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Letter to the Editor, April 2, 2016

Action needed to shorten timeline for Last Chance

The Last Chance Grade Town Hall meeting (in Crescent City) left those of us attending frustrated and angry with a plate full of unanswered questions. This was also the case at both the Eureka and Klamath meetings.

Caltrans made their presentation and didn’t allow any dialog with the public. Caltrans stated that keeping the current highway location open will not be a problem. If it continues to sink as it has, over five feet, they will cut into the unstable hillside, dropping old growth redwoods above Last Chance Grade in order to move the road bed and it will only take one or two weeks or maybe a month closure of the highway to keep it passable.

Could that be two months? How long will it take? If they have that solution so easily at hand, can we move the focus to the six bypass locations that need funding in order for Caltrans to begin the environmental studies that will take five to eight years to complete?


Letter to the Editor, March 29, 2016

Ceding oversight not an answer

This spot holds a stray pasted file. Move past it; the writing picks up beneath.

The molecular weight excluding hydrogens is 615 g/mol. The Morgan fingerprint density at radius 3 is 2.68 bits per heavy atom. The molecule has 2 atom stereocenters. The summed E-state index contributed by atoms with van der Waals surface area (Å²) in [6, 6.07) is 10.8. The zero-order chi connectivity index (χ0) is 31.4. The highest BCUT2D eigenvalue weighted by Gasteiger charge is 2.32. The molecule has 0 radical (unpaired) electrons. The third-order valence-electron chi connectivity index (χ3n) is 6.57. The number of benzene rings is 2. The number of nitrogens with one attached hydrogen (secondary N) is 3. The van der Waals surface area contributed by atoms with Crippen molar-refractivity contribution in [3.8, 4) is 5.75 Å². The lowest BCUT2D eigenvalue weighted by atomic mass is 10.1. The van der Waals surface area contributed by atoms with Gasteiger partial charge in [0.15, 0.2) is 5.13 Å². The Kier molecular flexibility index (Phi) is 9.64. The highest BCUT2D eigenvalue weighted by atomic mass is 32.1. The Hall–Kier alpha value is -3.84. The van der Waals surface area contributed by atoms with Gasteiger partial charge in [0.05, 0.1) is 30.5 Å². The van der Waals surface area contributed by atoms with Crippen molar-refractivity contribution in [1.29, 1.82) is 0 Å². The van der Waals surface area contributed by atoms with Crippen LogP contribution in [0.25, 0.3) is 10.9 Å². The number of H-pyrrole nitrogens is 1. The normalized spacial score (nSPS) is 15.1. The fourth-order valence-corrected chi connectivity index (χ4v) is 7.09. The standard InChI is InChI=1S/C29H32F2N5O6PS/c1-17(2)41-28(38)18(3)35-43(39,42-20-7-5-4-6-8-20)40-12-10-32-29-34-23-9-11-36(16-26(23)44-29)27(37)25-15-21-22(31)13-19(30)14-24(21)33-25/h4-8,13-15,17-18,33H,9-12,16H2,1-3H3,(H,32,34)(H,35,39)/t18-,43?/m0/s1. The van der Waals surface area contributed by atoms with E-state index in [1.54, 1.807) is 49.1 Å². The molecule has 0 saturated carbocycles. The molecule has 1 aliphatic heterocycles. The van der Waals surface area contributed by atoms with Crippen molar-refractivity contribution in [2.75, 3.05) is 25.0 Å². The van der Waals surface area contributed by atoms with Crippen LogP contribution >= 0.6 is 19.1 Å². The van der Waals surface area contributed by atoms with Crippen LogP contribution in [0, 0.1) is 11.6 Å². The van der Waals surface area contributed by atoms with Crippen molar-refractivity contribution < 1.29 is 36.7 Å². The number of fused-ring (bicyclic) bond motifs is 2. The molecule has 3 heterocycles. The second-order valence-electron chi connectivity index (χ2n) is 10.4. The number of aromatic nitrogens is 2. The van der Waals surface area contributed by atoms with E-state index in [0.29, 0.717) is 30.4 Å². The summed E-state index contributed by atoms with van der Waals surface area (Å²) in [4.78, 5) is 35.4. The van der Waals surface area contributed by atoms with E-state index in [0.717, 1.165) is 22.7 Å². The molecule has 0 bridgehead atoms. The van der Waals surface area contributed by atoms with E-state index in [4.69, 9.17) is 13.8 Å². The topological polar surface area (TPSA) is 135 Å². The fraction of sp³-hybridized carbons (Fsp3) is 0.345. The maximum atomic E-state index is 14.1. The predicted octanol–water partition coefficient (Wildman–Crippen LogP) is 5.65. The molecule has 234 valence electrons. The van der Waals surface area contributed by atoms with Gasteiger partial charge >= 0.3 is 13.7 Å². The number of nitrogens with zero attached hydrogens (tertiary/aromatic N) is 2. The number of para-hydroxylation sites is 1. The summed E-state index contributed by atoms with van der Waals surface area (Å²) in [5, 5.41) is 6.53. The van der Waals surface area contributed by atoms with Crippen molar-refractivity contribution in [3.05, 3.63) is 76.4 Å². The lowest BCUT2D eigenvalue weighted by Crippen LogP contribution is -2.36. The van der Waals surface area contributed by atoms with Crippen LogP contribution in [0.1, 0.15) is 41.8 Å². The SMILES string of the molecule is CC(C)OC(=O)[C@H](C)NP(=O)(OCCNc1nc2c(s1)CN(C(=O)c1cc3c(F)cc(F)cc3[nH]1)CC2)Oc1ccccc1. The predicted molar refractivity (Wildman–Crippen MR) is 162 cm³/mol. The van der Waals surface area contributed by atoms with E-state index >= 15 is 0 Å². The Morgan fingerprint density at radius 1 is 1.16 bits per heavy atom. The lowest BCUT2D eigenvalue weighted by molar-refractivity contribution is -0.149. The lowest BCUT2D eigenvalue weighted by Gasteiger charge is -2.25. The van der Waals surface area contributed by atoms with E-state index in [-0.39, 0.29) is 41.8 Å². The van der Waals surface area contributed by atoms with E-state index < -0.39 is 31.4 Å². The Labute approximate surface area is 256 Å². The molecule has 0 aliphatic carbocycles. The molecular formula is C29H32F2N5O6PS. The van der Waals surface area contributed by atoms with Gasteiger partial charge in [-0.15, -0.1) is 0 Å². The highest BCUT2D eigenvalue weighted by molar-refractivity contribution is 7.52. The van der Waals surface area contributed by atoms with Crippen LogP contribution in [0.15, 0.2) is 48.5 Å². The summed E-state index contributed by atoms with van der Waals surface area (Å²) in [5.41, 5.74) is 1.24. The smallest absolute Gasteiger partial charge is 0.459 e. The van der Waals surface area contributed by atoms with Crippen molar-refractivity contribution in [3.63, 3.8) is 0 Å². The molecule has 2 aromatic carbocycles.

Let’s see if I have this right. Crescent City Council and the Board of Supervisors are looking at giving up more oversight of the DNSWMA, an agency that has been mired in controversy since it completed the tasks originally set for it. The rationale being the current commission is already made up of elected officials.

I hate to point this out to these two august bodies, but should this go forward with the current crop of commissioners only the city will be truly represented as three of the four commissioners represent people who live in Crescent City. If a public commissioner is seated and is also a resident of the city, how is it the bulk of the county is expected to have a say in the activities of the DNSWMA if the Board of Supervisors cede their oversight.


Coastal Voices: How the community stopped Sutter Health's attempt to grab ownership

It’s been five years since Sutter Health first tried to transfer ownership of Sutter Coast Hospital out of Del Norte County. Now, Sutter’s biggest lies are finally unraveling.